News Releases from Region 01
Maine Company Awarded $100,000 for Project to Develop "Green" Ceiling Tiles
BOSTON - An Orono, Maine business was awarded $100,000 from EPA for work developing green ceiling tiles. Revolution Research, Inc. was one of 13 businesses nationwide receiving a total of $1.3 million for technologies aimed at helping to solve environmental issues.
The funding for Revolution Research, which is part of EPA's Small Business Innovation Research program, will help design the manufacturing process for a bio-based, "green" ceiling tile that is durable, non-hazardous and compostable, with higher insulation properties.
"This company is among those producing innovative and creative solutions for our country's environmental problems," said Curt Spalding, regional administrator of EPA's New England office. "Small businesses are important to our efforts to find and create technologies that will help ensure a sustainable future for our country."
"Revolution Research, Inc. is honored to be awarded an EPA SBIR grant to support development of eco-friendly ceiling tiles using forest-based raw materials and nanotechnology," said Nadir Yildrim, president of the company. "This funding will help us bring to market an innovative, alternative construction element with properties superior to available options, while supporting job growth in Northern Maine, where the decline of the pulp and paper industry has severely impacted the economy."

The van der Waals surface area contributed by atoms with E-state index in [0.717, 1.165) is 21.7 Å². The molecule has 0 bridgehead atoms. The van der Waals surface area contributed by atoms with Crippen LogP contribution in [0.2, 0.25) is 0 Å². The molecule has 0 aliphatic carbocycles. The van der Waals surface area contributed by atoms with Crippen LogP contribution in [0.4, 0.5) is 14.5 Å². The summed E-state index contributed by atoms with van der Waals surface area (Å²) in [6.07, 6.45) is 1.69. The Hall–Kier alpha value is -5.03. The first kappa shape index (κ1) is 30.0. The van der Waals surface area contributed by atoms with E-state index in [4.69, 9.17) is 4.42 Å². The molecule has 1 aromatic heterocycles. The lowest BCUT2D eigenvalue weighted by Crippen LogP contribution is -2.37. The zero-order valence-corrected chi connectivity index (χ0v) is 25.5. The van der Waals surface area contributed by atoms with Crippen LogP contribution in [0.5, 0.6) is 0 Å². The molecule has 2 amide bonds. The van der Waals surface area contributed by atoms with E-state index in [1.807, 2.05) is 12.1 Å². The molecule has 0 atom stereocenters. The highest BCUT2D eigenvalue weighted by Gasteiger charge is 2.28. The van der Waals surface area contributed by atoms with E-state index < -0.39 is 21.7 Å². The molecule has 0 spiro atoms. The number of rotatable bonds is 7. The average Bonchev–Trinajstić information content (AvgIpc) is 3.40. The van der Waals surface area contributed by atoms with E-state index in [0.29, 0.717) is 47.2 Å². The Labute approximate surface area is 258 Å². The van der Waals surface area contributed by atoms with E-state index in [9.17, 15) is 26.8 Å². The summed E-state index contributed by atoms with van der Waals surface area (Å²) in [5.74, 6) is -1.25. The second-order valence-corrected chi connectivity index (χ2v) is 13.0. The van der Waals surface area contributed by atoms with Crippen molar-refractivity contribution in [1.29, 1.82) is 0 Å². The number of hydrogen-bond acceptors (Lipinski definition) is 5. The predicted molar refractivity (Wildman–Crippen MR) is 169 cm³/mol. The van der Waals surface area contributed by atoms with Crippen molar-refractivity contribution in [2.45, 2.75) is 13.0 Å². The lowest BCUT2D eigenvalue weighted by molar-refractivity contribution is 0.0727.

Suspended ceiling tiles have been widely used in construction because they offer flexibility and easy access to utilities. But most of the available tiles absorb water, which leads to sagging, staining, and mold/mildew growth. They also contain potentially hazardous chemicals and release airborne fibers when broken or cut. In the U.S., 10 million square feet of old ceiling tiles are discarded annually, most of them not compostable or recyclable.
Revolution Research, hopes to design the manufacturing process for a bio-based, "green" ceiling tile that is durable, non-hazardous, and compostable and that provides higher insulation properties than now available. This innovative process will use nanocellulose, a widely-available byproduct of the forest products industry as the primary raw material and will develop a process to treat the panels for flame retardancy, water resistance, and mold/mildew resistance using non-hazardous enhancements.
One other New England business awarded a Small Business Innovation Grant. TIAX, LLC in Lexington, Mass. will develop a technology to decontaminate biological material in railway and subway cars with reduced manpower while protecting workers from exposure.
Each contract for the Phase 1 of the Small Business Innovation Research grants provides up to $100,000 to develop green technology. If the first phase is successful, companies are eligible to apply for a Phase II contract of up to $300,000 to further develop and commercialize their technology for the marketplace.